Orthopedic Treatment For Shoulder Instability

by Administrator 24. April 2017 10:56

Shoulder is a ball and socket joint made up by articulation of the three bones, clavicle (collarbone), the scapula (shoulder blade), and the humerus.  This joint is responsible for the gliding movement of the arm. Shoulder Instability refers to a condition in when these bones are unable to maintain the normal structure of the joint i.e. ball of the humerus begins to slip within the shoulder.


  • Sudden blow to the joint or overuse
  • Previous injury that may have torn the ligaments or cartilages of the joint
  • People born with congenital ligament laxity
  • Athletes involved in sports that require overstretching of the shoulder capsule like swimmers, baseball pitchers, volleyball players, etc.


  • Pain
  • Repetitive dislocations
  • Feeling like shoulder is giving out
  • Inflammation
  • Tendonitis or bursitis may develop
  • Shoulder looks deformed
  • Numbness and tingling in the arm


The doctor may begin by conducting a physical examination to check for the excessive laxity of the shoulder joint. This check will also uncover the secondary conditions that may be leading to instability in the shoulder joint.  To have a clear view of the deformity in humerus or arm bone that may occur due to unstable shoulder, the doctor may recommend an X-ray. A MRI scan may also be suggested to have a clear view of the outstretched joint capsule.

Treatment –

Non- Surgical Treatment

  • Medication – The doctor may recommend anti-inflammatory medicine to reduce inflammation in the joint.
  • Immobilization -   To keep the arm from moving the doctor may ask the patient to wear sling for few days. This will help the arm to stay stable and heal quickly.
  • Exercises - After the joint becomes a bit stable, the doctor may ask the patient to do some stretching and strengthening exercise. This will help to restore the lost strength of muscles and ligaments.

Surgical Treatment – 

  • Depending upon the severity of the conditions the orthopedic surgeon may choose to perform one of several surgical options available.
  • The surgeon may conduct an open surgery to restore the attachment of the labrum and the ligaments of the ball and socket joint.
  • If the anterior lip of the joint’s socket has a damaged bone, grafting can be used to restore its configuration.
  • In case the socket has become too flat the orthopedic surgeon may reshape the bones. This procedure is known as Posterior glenoid osteplasty.

If you are looking for an orthopedic surgeon to treat Shoulder Instability, contact Dr. Mitchell F. Fagelman. He is well-known for treating conditions like fractures, shoulder pain, elbow pain, etc. He also has expertise in treating various sports related injuries. To request an appointment, call at (972) 492 – 1334 or visit 4780 North Josey Lane, Carrollton, Texas 75010.

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Shoulder Fractures: Sports Injury Carrollton

by Administrator 26. October 2016 08:10

Shoulder joint comprises of three bones scapula (shoulder blade), clavicle (collar bone) and humerus (arm bone), connected through muscles, tendons and ligaments.  When there is a break or crack in any of these bones, it results in shoulder fractures.   People involved in strenuous activities such as rock climbing, sky diving, car racing etc. are at higher risk of having this condition. Athletes are more susceptible to have shoulder fractures.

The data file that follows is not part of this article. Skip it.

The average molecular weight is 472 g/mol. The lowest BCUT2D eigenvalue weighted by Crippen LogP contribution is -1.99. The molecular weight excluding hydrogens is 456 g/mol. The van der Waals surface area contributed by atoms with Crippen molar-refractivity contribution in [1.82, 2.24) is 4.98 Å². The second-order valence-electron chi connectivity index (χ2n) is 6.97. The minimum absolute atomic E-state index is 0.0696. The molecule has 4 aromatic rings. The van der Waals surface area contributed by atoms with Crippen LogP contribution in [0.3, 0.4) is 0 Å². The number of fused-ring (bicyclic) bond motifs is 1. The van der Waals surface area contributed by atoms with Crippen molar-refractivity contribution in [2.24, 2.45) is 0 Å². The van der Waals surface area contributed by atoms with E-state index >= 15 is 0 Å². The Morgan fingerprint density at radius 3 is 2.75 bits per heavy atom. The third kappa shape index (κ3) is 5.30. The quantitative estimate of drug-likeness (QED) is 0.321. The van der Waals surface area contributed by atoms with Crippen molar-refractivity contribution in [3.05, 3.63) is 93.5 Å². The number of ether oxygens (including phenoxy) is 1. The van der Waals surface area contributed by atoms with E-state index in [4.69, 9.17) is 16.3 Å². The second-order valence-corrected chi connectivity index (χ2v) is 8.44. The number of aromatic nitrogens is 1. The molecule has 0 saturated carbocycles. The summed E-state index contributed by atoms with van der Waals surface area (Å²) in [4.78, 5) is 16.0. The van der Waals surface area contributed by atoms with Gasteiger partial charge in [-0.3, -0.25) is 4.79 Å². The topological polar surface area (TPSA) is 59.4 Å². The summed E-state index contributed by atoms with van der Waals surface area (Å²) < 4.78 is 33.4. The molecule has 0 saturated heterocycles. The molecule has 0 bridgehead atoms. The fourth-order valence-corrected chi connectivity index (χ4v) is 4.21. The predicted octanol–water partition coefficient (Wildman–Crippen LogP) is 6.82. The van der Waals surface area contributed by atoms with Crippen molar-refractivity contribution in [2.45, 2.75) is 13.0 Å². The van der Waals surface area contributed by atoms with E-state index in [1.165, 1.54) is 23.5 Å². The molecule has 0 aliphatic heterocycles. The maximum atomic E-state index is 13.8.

Based on the location of the damage, shoulder fractures can be classified into:

  • Clavicle Fractures: Breaking of the clavicle bone
  • Scapula Fractures: When there is a break in scapula bone 
  • Proximal Humerus Fractures: When there is a crack in the upper part of the arm, it results in proximal humerus fractures. 


  • Fall from a height 
  • Motor vehicle accidents
  • Sudden impact or trauma to the shoulder
  • Sports injuries


  • Shoulder Pain
  • Swelling around the shoulder
  • Tenderness
  • Deformity in the shoulder
  • Inability to move the arm
  • Bruising


During the physical examination, the orthopedic doctor may check the position of the shoulder to determine the extent of damage and deformity. He may ask the patient about his previous medical history.  The doctor may recommend imaging tests such as X-rays, MRI or CT scan to identify the underlying cause of the condition.


Non-surgical treatment

  • Rest: The doctor may advise providing sufficient rest to the affected area. Activities that strain the joint must be avoided.
  • Medications: Non-steroidal anti-inflammatory medications may be prescribed by the doctor to relieve pain and discomfort.
  • Sling: Wearing a sling or strap may help to immobilize the shoulder joint and promote recovery. It may be worn for three to eight weeks depending on the extent of damage.  
  • Physical therapy: The doctor may recommend stretching and strengthening exercises to boost recovery. These exercises may also help to reduce stiffness and improve range of motion.

Surgical treatment:

  • Fusion Surgery: This surgery may be recommended if the broken fragments are displaced in the shoulder. The surgeons may use wires, pins, plates, or screws to join the pieces together.
  • Shoulder replacement: If the ball is completely broken or damaged, shoulder replacement surgery may be performed by the doctors. In this procedure, damaged or broken parts of the shoulder joint are replaced by artificial implants. 

For comprehensive diagnosis and treatment of Shoulder Fracture, visit Dr. Fagelman in Carrollton, TX. To schedule an appointment with the orthopedic surgeon, you can call at (972) 492 - 1334 or visit 4780 North Josey Lane, Carrollton, Texas 75010.


Cubital Tunnel Syndrome: Causes, Symptoms And Treatment

by Administrator 23. November 2015 11:02

Cubital Tunnel Syndrome is a painful condition that results due to compression of the ulnar nerve where it crosses the inner edge of elbow.  It is one of the most common nerve compressions in the arm.  The condition is more prevalent among people who indulge in activities that require repetitive movements and prolonged flexion of the elbow.